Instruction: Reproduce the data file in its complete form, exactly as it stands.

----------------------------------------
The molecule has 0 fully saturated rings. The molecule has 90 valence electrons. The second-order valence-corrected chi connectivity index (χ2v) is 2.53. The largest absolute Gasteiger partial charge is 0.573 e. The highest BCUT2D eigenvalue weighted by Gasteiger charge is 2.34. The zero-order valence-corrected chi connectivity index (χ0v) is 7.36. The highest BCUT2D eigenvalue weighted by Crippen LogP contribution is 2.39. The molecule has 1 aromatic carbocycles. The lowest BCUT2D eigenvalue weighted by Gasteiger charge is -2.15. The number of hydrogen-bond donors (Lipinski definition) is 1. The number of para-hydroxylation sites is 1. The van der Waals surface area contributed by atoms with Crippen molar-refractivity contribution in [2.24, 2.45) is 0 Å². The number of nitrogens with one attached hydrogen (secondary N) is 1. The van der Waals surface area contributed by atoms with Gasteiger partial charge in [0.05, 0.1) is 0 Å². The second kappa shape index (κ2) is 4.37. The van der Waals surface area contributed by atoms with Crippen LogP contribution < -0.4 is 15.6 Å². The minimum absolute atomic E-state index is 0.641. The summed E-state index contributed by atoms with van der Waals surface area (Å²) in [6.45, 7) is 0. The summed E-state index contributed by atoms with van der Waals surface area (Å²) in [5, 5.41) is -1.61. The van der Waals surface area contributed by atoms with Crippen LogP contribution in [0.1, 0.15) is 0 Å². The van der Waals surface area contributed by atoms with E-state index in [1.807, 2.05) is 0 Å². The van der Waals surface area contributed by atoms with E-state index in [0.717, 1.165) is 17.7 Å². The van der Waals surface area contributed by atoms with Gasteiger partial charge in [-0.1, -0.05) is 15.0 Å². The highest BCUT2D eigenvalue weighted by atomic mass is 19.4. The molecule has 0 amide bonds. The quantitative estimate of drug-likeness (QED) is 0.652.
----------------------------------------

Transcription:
The molecule has 0 fully saturated rings. The molecule has 90 valence electrons. The second-order valence-corrected chi connectivity index (χ2v) is 2.53. The largest absolute Gasteiger partial charge is 0.573 e. The highest BCUT2D eigenvalue weighted by Gasteiger charge is 2.34. The zero-order valence-corrected chi connectivity index (χ0v) is 7.36. The highest BCUT2D eigenvalue weighted by Crippen LogP contribution is 2.39. The molecule has 1 aromatic carbocycles. The lowest BCUT2D eigenvalue weighted by Gasteiger charge is -2.15. The number of hydrogen-bond donors (Lipinski definition) is 1. The number of para-hydroxylation sites is 1. The van der Waals surface area contributed by atoms with Crippen molar-refractivity contribution in [2.24, 2.45) is 0 Å². The number of nitrogens with one attached hydrogen (secondary N) is 1. The van der Waals surface area contributed by atoms with Gasteiger partial charge in [0.05, 0.1) is 0 Å². The second kappa shape index (κ2) is 4.37. The van der Waals surface area contributed by atoms with Crippen LogP contribution < -0.4 is 15.6 Å². The minimum absolute atomic E-state index is 0.641. The summed E-state index contributed by atoms with van der Waals surface area (Å²) in [6.45, 7) is 0. The summed E-state index contributed by atoms with van der Waals surface area (Å²) in [5, 5.41) is -1.61. The van der Waals surface area contributed by atoms with Crippen LogP contribution in [0.1, 0.15) is 0 Å². The van der Waals surface area contributed by atoms with E-state index in [1.807, 2.05) is 0 Å². The van der Waals surface area contributed by atoms with E-state index in [0.717, 1.165) is 17.7 Å². The van der Waals surface area contributed by atoms with Gasteiger partial charge in [-0.1, -0.05) is 15.0 Å². The highest BCUT2D eigenvalue weighted by atomic mass is 19.4. The molecule has 0 amide bonds. The quantitative estimate of drug-likeness (QED) is 0.652.